Neck Shims


Active member
When are those needed? My warmoth project has undergone a full setup and I still think its not right.
The Fret level is perfect, everything is dead straight. Fretboard is even (checked it with a stewmac ruler). Nut is perfect, not too low, not too high.

The problem : it sounds dead on some place of the neck. Just like if the strings are still bumping against the frets. EVEN with a super high action. Im confused. Maybe the neck pocket got a little angle in there?!?

I made a little drawing to explain it  :icon_thumright: enjoy!

So as I told you, I checked the frets and the fretboard. Everything is perfect. Tried different set ups and I cant get it where Id like to  :icon_scratch: (low & high action... neck relief, etc



Senior member
it could be that your frets are level but they still need to be crowned and polished. Another possibility is that you need to ad some relief to the middle of the fretboard or a ramp to the highest frets.

if it turns out that you do need to shim the neck than be sure to use solid wood and not some piece of cardboard. best of luck.

Patrick from Davis

Senior member
That sounds suspiciously like a truss rod adjustment.  I personally am not that big into the whole super low action thing cause I tend to strangle the guitar neck and bend the strings all over the place.  Generally the buzzing at the higher frets is because of low action on the strings or the truss rod being just a bit to tight.  I am not a fan of neck shims, especially when Warmoth makes such well designed stuff that does not need shims if used appropriately.



Senior member
You can play a dead-flat neck, but if it's not working at the highest frets loosening the trussrod a bit will help - 1/4 turn, string it up, see if it works, wait a few days to let it settle... it's a pain in the butt, but then you do want your guitar to work. String relief is measured by putting a capo at the first fret, and holding down the strings over the pickups. .005" is low, .012" is maybe average (a high E string is .009 or .010" usually). I just read these specs for Jerry Garcia's guitar:

Garcia played with high action 7/64" at the 12th fret, with .030" relief in the neck.  At the nut, the strings where also quite high at about .030" above the 1st fret.  The ebony fingerboard has a 16" radius and sports.  .105" x.45" frets.  The neck and middle pickups are 10/64" from the strings, and the bridge pickup sits 14/64" away.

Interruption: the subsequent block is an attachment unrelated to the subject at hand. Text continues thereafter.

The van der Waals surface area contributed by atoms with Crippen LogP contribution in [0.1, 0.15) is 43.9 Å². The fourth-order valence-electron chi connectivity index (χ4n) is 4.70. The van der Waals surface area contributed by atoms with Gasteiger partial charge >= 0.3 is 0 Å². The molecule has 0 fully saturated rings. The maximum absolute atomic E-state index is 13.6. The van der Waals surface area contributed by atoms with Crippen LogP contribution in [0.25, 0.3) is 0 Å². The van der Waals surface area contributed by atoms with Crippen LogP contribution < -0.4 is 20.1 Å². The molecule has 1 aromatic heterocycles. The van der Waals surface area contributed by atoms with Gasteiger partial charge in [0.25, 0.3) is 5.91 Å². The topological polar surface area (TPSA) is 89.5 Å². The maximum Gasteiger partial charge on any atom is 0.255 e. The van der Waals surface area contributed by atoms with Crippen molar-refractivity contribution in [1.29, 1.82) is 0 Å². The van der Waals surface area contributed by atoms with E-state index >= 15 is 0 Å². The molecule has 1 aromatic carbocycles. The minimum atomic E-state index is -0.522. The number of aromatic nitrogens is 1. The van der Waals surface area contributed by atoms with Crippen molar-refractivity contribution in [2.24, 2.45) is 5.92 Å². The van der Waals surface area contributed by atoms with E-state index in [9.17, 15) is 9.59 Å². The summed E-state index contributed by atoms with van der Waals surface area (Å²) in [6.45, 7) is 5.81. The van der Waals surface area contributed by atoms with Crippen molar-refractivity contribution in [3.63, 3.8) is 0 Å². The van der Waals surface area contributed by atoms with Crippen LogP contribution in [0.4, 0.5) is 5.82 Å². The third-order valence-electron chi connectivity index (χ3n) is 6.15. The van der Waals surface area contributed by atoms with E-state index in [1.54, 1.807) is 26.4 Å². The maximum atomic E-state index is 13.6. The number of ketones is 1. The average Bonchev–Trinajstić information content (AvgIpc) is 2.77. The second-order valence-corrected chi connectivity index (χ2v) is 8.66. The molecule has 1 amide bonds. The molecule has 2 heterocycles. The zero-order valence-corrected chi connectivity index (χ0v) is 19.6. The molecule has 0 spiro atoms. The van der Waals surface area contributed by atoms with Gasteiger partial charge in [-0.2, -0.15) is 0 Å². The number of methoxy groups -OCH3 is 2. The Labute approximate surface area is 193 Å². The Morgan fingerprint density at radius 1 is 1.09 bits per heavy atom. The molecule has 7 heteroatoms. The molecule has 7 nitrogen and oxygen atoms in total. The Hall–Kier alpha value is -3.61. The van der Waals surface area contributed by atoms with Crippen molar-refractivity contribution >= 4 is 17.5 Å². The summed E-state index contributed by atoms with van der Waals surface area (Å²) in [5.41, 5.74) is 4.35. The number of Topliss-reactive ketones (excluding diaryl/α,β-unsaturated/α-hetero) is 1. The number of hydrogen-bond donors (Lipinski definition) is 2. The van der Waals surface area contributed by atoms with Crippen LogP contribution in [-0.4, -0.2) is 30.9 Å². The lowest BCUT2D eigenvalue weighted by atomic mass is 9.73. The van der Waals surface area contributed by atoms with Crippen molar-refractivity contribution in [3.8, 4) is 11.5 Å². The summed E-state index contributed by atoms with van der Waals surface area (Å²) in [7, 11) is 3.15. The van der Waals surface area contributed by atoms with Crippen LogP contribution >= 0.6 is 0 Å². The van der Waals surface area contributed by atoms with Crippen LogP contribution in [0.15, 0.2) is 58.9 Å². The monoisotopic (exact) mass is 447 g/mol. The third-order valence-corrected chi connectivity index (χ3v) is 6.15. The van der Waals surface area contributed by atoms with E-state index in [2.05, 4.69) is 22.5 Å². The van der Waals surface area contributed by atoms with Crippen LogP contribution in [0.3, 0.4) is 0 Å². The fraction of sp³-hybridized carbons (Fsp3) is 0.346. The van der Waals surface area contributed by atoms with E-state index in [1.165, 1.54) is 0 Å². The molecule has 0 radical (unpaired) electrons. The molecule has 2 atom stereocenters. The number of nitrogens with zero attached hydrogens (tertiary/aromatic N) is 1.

That's the highest action and neck relief (.030"!) I've ever seen, but he was renowned for a clear, clean tone. It's all compromises and balancing, there is no single perfect setup for everyone.


Senior member
Things must be measured.  Terms such as "low" are meaningless.  There are mathematical limits to what can be accomplished.

Assuming a nut that allows about .005 under fret 1 when depressing the string at fret 3, and a "at pitch" relief of about .010, then your fret 12 clearance from string to fret top should be about 3.5/64th of an inch for the high e, and about 4/64 for the low E. 

That should get you about the minimum you can play and have any bending at the upper end of the neck.

Your shim picture does nothing that raising the bridge wouldn't do.  Neck shims are needed in cases of a very tall bridge (Telecaster/Bigsby) or Fender used the "micro tilt" feature as a way to partially adjust the way the Strat' s trem would work.  Generally, shims are applied at the inside of the neck pocket, not the outer (forward) edge.

Things like crowning always good to check.  Also, removing the finish from the frets....

You don't give enough information for a really good analysis of the problem.



Senior member
On what strings and on exactly which frets does it buzz?  Like CB said, we need a just a little more info.

In a perfect world, the plane of the frets should be just below the saddle by about 1/8".  Shims are usually used in lieu of sanding the pocket to change the entire plane.  Make sure there's no existing overspray in the front corner that might be already "shimming" it.